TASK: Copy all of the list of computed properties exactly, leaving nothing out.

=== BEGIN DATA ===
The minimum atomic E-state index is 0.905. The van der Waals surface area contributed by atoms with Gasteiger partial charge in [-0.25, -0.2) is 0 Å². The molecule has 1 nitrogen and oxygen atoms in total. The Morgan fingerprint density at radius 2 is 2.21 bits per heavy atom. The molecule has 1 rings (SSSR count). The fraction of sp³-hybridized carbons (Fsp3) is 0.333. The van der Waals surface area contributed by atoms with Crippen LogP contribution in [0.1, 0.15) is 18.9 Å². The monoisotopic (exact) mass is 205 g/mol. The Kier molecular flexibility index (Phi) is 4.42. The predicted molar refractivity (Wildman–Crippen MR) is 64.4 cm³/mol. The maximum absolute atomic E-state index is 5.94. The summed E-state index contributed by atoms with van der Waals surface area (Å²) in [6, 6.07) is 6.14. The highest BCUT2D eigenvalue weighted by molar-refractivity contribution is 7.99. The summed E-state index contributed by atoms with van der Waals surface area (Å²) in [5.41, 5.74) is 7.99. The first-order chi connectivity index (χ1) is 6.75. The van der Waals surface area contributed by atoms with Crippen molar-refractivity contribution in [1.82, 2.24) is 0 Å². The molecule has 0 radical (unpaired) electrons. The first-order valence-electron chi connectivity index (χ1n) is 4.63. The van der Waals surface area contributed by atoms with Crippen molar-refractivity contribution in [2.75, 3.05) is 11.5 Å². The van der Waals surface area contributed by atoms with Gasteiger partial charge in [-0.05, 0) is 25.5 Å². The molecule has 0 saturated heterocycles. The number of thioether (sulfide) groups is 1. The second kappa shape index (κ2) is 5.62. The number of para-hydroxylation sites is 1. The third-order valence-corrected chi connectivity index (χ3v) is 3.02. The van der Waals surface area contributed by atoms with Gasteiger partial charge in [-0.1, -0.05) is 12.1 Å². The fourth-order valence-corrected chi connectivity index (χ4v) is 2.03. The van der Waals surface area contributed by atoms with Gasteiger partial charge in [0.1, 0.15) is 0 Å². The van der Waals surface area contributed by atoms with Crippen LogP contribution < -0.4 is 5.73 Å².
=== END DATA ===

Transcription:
The minimum atomic E-state index is 0.905. The van der Waals surface area contributed by atoms with Gasteiger partial charge in [-0.25, -0.2) is 0 Å². The molecule has 1 nitrogen and oxygen atoms in total. The Morgan fingerprint density at radius 2 is 2.21 bits per heavy atom. The molecule has 1 rings (SSSR count). The fraction of sp³-hybridized carbons (Fsp3) is 0.333. The van der Waals surface area contributed by atoms with Crippen LogP contribution in [0.1, 0.15) is 18.9 Å². The monoisotopic (exact) mass is 205 g/mol. The Kier molecular flexibility index (Phi) is 4.42. The predicted molar refractivity (Wildman–Crippen MR) is 64.4 cm³/mol. The maximum absolute atomic E-state index is 5.94. The summed E-state index contributed by atoms with van der Waals surface area (Å²) in [6, 6.07) is 6.14. The highest BCUT2D eigenvalue weighted by molar-refractivity contribution is 7.99. The summed E-state index contributed by atoms with van der Waals surface area (Å²) in [5.41, 5.74) is 7.99. The first-order chi connectivity index (χ1) is 6.75. The van der Waals surface area contributed by atoms with Crippen molar-refractivity contribution in [1.82, 2.24) is 0 Å². The molecule has 0 radical (unpaired) electrons. The first-order valence-electron chi connectivity index (χ1n) is 4.63. The van der Waals surface area contributed by atoms with Crippen molar-refractivity contribution in [2.75, 3.05) is 11.5 Å². The van der Waals surface area contributed by atoms with Gasteiger partial charge in [-0.05, 0) is 25.5 Å². The molecule has 0 saturated heterocycles. The number of thioether (sulfide) groups is 1. The second kappa shape index (κ2) is 5.62. The number of para-hydroxylation sites is 1. The third-order valence-corrected chi connectivity index (χ3v) is 3.02. The van der Waals surface area contributed by atoms with Gasteiger partial charge in [-0.1, -0.05) is 12.1 Å². The fourth-order valence-corrected chi connectivity index (χ4v) is 2.03. The van der Waals surface area contributed by atoms with Gasteiger partial charge in [0.1, 0.15) is 0 Å². The van der Waals surface area contributed by atoms with Crippen LogP contribution < -0.4 is 5.73 Å².